October 5: Orson called to say that he liked the ANTONY script. I'm pleased, but not surprised. (Surprised that he called, of course.) While casting for I AM LEGEND, we saw a number of actresses, one or two actors for Richie and Dutch, and looked at film on others. This is always a hard time for me. I hate to be involved in these readings and interviews. No one remarkable came up today, though one girl is possible.
October 6: I had word that JULIUS CAESAR is doing very well in its first week in Los Angeles. This is very meager evidence, but augurs well. [In the end, it did only moderately.] Our casting on LEGEND proceeds very slowly. Warner's are reluctant to move on Tony Zerbe. I hate to use muscle, but I'm convinced he's the best actor for the part. He is enormously flexible and hasn't been used up in TV. The UCLA seminar on CAESAR went well. Students are easy to talk to, perhaps because they're so used to having it done to them.
October 8: We're not getting very far in our search for the girl in I AM LEGEND. It should be an easy part, requiring only a certain swinging, pert quality, coupled with as much physical attractiveness as possible. So far, we've only come up with two girls that seem close. It's tough, of course. For years, most black actresses have been conditioned to register as ladies. We want a girl for this role, I hope we can find one.
October 10: Orson called again this morning, and I went over to discuss ANTONY with him. He seems most interested in directing it, as indeed he should be. Still, with Orson you never know. He said to me, "Do you have a great Cleopatra?" "We don't have any, yet," I replied. "You direct it and we'll pick an actress and you make her great." "Not with that part, dear boy," Orson rumbled. "Believe me, if you don't find a great Cleopatra, you can't do this play." If he comes to London to test actresses, then I'll believe he wants to do it. I hope he does. He could make it the kind of picture it deserves to be.
October 19: Still nothing from Orson. We read an actress for LEGEND (Judy Pace) today who seemed very good; the first one to come on with the flip kind of thing we want for the part, and the first one with anything like a string of professional credits behind her. We'll look at film on her tomorrow, but this seems the best bet we've had so far. I've screwed myself up next week on my trips. I'm committed to go to Chicago for SAG on November 1, and there may be no time to do that between New York and London. If I could contact Orson, I'd know a little better what the hell is going to work there.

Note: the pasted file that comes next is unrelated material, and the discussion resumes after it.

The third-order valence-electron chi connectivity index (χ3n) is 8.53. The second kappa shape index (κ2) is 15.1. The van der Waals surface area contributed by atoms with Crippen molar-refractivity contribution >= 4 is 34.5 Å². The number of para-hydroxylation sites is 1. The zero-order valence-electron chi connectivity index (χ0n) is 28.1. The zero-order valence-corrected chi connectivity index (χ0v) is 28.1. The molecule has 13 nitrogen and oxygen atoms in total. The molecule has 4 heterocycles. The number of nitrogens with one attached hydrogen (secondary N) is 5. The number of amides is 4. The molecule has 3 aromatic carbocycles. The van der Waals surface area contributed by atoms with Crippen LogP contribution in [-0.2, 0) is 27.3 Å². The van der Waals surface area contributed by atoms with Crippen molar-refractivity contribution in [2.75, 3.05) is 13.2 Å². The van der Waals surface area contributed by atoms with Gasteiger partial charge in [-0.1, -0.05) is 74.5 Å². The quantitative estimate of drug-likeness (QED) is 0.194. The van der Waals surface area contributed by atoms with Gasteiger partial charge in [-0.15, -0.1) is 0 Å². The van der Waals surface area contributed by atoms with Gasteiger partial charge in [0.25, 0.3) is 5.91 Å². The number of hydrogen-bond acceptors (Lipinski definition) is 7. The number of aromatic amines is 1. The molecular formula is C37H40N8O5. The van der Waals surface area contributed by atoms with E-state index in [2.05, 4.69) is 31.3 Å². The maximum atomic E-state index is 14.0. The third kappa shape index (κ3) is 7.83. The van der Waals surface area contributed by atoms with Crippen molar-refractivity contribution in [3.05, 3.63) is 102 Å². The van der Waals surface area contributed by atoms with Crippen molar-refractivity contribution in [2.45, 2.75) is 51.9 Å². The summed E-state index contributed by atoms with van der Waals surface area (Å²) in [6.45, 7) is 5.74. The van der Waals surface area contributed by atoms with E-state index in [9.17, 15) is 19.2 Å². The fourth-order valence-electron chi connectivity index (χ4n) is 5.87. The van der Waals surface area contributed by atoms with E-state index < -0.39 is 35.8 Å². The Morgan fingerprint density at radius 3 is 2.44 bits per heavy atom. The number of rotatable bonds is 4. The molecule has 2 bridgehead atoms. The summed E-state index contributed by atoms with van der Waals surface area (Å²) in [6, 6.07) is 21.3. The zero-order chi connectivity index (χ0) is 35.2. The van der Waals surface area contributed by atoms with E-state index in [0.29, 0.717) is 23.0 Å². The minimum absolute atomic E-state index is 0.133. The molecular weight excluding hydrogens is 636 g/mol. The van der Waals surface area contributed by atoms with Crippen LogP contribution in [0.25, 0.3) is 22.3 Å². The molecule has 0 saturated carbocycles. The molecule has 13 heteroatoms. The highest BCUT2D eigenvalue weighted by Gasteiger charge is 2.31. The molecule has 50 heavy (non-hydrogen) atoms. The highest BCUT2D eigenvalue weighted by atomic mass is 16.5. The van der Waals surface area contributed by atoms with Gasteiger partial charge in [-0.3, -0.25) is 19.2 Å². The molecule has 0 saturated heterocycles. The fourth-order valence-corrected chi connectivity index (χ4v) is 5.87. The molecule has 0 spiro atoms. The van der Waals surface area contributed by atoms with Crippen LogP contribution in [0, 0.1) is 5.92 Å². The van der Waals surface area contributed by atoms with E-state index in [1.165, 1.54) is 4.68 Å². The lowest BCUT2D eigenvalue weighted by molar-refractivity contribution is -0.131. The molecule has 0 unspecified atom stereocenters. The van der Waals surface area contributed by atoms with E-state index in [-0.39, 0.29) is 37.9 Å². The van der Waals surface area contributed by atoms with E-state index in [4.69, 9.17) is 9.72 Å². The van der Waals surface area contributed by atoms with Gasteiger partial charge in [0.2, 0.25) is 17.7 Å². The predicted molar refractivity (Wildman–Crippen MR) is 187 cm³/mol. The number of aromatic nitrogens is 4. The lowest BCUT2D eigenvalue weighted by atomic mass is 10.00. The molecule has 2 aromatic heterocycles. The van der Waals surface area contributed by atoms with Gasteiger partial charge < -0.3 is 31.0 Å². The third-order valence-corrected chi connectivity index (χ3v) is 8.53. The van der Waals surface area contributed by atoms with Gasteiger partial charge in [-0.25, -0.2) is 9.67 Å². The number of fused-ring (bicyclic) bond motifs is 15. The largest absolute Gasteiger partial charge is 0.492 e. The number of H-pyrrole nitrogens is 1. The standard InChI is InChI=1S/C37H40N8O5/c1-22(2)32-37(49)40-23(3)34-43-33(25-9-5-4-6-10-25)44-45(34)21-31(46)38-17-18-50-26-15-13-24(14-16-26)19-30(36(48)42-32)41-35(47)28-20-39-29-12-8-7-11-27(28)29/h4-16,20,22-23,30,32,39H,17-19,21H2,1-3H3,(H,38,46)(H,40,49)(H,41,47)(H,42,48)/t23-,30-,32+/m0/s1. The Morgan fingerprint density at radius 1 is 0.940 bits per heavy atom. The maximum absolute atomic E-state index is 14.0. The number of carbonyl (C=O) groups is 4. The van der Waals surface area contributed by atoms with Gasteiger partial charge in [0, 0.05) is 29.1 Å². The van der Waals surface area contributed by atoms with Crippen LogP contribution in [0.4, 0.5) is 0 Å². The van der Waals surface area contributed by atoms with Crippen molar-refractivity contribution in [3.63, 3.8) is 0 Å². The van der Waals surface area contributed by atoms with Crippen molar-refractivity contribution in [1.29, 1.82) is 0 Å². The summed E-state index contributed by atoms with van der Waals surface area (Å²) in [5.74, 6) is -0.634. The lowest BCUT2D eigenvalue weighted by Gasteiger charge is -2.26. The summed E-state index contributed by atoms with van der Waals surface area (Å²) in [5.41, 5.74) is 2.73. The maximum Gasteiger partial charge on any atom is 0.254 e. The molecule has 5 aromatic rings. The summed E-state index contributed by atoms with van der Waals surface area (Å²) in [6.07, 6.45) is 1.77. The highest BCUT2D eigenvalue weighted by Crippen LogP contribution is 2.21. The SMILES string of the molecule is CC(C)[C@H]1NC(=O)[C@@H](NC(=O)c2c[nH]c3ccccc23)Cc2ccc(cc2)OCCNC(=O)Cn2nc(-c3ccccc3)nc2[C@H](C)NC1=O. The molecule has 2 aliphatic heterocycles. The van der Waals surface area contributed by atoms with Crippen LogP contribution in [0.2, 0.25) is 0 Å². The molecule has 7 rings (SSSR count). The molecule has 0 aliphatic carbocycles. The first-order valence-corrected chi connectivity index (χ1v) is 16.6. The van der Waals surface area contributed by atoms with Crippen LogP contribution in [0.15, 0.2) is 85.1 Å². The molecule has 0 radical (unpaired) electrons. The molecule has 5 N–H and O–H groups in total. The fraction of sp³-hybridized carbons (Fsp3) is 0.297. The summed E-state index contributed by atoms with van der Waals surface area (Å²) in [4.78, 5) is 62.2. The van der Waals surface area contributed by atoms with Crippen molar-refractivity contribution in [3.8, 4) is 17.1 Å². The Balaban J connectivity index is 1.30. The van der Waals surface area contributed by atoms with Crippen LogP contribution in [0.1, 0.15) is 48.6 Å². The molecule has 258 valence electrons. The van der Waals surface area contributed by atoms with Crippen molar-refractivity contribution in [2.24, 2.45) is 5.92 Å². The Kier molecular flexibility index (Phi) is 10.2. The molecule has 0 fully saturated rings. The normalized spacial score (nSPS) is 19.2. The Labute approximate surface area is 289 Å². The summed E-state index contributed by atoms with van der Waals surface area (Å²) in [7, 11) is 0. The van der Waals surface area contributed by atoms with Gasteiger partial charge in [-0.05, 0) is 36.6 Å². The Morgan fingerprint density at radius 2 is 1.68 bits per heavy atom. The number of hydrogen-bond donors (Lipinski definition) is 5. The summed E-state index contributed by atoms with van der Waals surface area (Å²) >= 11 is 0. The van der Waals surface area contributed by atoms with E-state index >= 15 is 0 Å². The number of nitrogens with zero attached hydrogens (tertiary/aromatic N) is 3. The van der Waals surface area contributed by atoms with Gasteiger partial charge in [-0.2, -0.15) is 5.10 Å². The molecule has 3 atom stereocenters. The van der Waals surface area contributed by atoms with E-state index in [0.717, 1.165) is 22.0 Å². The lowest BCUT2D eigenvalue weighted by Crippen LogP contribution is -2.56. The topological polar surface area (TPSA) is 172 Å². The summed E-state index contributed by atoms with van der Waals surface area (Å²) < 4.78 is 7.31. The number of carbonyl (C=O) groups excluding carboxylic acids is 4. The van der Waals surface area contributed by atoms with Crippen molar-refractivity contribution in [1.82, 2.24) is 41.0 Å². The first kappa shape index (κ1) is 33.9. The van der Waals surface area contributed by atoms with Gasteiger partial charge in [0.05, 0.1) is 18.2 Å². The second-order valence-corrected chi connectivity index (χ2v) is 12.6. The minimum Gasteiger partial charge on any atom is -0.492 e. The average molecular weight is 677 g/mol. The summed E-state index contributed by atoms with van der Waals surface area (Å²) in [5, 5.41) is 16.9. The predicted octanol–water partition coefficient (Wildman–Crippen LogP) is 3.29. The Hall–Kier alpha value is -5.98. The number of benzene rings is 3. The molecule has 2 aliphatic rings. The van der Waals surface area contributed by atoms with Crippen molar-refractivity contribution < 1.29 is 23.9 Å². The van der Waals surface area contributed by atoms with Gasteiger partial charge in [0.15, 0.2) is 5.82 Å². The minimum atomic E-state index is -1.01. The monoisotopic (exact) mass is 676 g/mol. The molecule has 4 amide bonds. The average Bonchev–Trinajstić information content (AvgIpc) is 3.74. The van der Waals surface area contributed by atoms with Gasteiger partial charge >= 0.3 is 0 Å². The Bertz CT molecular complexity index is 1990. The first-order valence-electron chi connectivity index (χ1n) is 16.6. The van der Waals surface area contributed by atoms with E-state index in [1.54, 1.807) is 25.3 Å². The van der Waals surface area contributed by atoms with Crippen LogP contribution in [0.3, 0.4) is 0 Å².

October 20: Orson finally called, he won't be free for ANTONY. This is either true, or he doesn't want to do it. In any case, we won't have him. I've now come to feel the best course is to direct it myself. None of the two or three men who could really do it can (or will). If there is a film in the world I can direct, it’s this one.
Of course, The Omega Man turned out to be a mess, and apparently Welles was never really interested in Richard Matheson's novel in the first place. But when I talked with Richard Matheson, I told him about Marilyn Beck's phoney story about Welles giving the book to Charlton Heston and asked him if he ever heard of anything like that happening:
RICHARD MATHESON: No, but I find that amusing. I wonder if Heston even realized he was doing my book when he did The Omega Man? If he liked the book, he certainly didn't allow much of it to remain on screen!
LAWRENCE FRENCH: Did Orson Welles ever indicate he wanted to make I Am Legend?
RICHARD MATHESON: No, not to me. I met Welles when they were making Touch of Evil at Universal. He was there looking at a rough cut of The Shrinking Man and he narrated to trailers for The Shrinking Man, as well. But I hear stories like that all the time. Jim Nicholson (the President of American International Pictures) told me that when AIP was making deSade, John Huston, who was acting in the film had said, "I would have been happy to direct it, why didn't you ask me?" That made my day, after it was done so weirdly by Cy Enfield, because deSade was one of the best scripts I've ever written.